At Anchor Counseling: Therapy is Designed for You!

Oct 26, 2011   //   by Shawna Figueira   //   Blog, East Providence, Lincoln, Rhode Island, cranston  //  No Comments

Therapy Designed For You

At Anchor Counseling Center we find that, initially, many of our clients fear being labeled with a psychological disorder or even a learning disability. Most people are fearful of the stigmas associated with having a psychological problem or having to get help in order to overcome a personal problem. At Anchor, the clinicians don’t just give you a diagnosis and try to treat that diagnosis. While we may prescribe a psychiatric diagnosis, it only contributes to part of how we treat the individual as a whole in therapy.

In the famous study of psycho-diagnostic labels by Dr. David Rosenhan, eight pseudo-patients were committed to hospitalization. These “patients” claimed to “hear voices that said, ‘empty,’ ‘hollow,’ and ‘thud.’ Beyond this single symptom the pseudo-patients acted completely normal. Even though this was the only symptom exhibited and they otherwise acted perfectly normal, all eight were admitted, with all but one being prescribed the diagnosis of schizophrenia.  Once inside the hospital, the pseudo-patients acted completely normal—displayed no further symptoms. Each participant also took notes which were eventually perceived as another attribute of their diagnoses.  As a result, the participants were hospitalized for seven to fifty-two days—remaining virtually undetected by hospital staff (psychiatrist, nurses, etc.).  This study somewhat catapulted psychologists into realizing that a normal person versus a mentally ill person is not readily distinguishable. Many pseudo-patients reported that some of the actual patients were able to recognize them as “fake, or not crazy.” The reasoning for this is suggested by the data gathered for patient-to-staff contact/communication.  Approximately 71-88% of all hospital staff ignored patient inquires and/or questions.  Between 23 and 10% of the staff would actually avoid eye contact.  There was also an incident of a female nurse adjusting her bra in front of male patients—as if they weren’t real beings.  This implies that because of limited contact with patients, many misdiagnoses go unnoticed. Also, it suggests that focusing on one symptom of a potential patient, as opposed to several behaviors, can be misguiding or overly suggestive. Once these pseudo-patients were given a diagnosis (schizophrenia),that became the “central characteristic of the individual.” Labels tend to suggest, and once a person knows what someone else’s label is they then begin to perceive their behavior as an attribute of the label.  The staff in this instance perceived the note-taking as a part of the pseudo-patients illness regardless of the fact that the ‘patients’ acted otherwise normal.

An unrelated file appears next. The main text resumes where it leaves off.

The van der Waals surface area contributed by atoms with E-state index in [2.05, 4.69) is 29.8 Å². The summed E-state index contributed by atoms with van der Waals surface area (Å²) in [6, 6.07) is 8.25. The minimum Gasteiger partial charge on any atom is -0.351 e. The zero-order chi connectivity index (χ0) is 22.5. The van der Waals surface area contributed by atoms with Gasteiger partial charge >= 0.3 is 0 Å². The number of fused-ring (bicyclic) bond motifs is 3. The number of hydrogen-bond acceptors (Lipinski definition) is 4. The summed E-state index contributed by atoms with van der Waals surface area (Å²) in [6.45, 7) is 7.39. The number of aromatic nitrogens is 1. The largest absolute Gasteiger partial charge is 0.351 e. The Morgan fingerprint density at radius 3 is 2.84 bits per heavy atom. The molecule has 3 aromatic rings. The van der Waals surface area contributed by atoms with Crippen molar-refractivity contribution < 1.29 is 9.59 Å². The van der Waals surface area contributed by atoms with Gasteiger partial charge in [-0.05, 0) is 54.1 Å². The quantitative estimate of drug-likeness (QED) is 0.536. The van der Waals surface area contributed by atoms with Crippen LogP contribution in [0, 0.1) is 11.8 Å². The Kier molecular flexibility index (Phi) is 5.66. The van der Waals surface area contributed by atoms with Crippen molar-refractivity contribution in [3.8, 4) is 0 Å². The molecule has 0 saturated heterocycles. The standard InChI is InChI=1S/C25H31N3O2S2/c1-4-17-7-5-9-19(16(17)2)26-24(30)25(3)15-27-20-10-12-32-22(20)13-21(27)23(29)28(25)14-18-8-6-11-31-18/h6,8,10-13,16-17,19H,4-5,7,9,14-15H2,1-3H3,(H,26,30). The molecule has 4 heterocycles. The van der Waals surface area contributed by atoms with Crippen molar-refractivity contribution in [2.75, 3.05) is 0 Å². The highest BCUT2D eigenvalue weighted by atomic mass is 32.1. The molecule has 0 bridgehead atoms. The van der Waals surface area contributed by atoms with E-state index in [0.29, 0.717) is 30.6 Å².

The reversal of the study also offered proof that distinguishing the normal from the mentally-ill is difficult. Many hospitals/institutions claimed to interview numerous pseudo and possible pseudo-patients when Dr. Rosenhan had in fact sent no pseudo-patients. Frankly, we have no concrete way of knowing who is normal versus who is abnormal, especially on the basis of one behavior. The key is asserting that there is plenty of room for misdiagnosis and to watch, study, and communicate (ask questions) with patients in order to know whether re-evaluation is necessary.  Also, greater awareness of labeling dangers is keen in order to dismantle one’s own biases and focus on the actual happenings of the patient.  Finally, rather than focusing on just one component of an illness, the broader spectrum of the illness should be scrutinized with regards to the patient. Does his/her behavior fit more than one characteristic of the illness? What other behaviors do you notice? What are some behaviors he/she exhibits that are normal? Because normality and abnormality lie on a spectrum, things such as levels of bizarreness, persistence, social deviance (cultural deviance), subjective distress, and psychological handicap must all be assessed.

The Therapists at Anchor Counseling Center are dedicated to treating you on a holistic level—we don’t just treat the problem. We pay attention to diagnostic-labels and their associated stigmas, and while we may prescribe a diagnosis we are open to client’s thoughts and questions as to whether that diagnosis is correct. If you feel that you need help getting through a problem or have previously been diagnosed with a psychiatric disorder but feel like nothing is changing, please give us a call at Anchor Counseling Center and schedule an appointment.

*For more information on Dr. Rosenhan’s study view:

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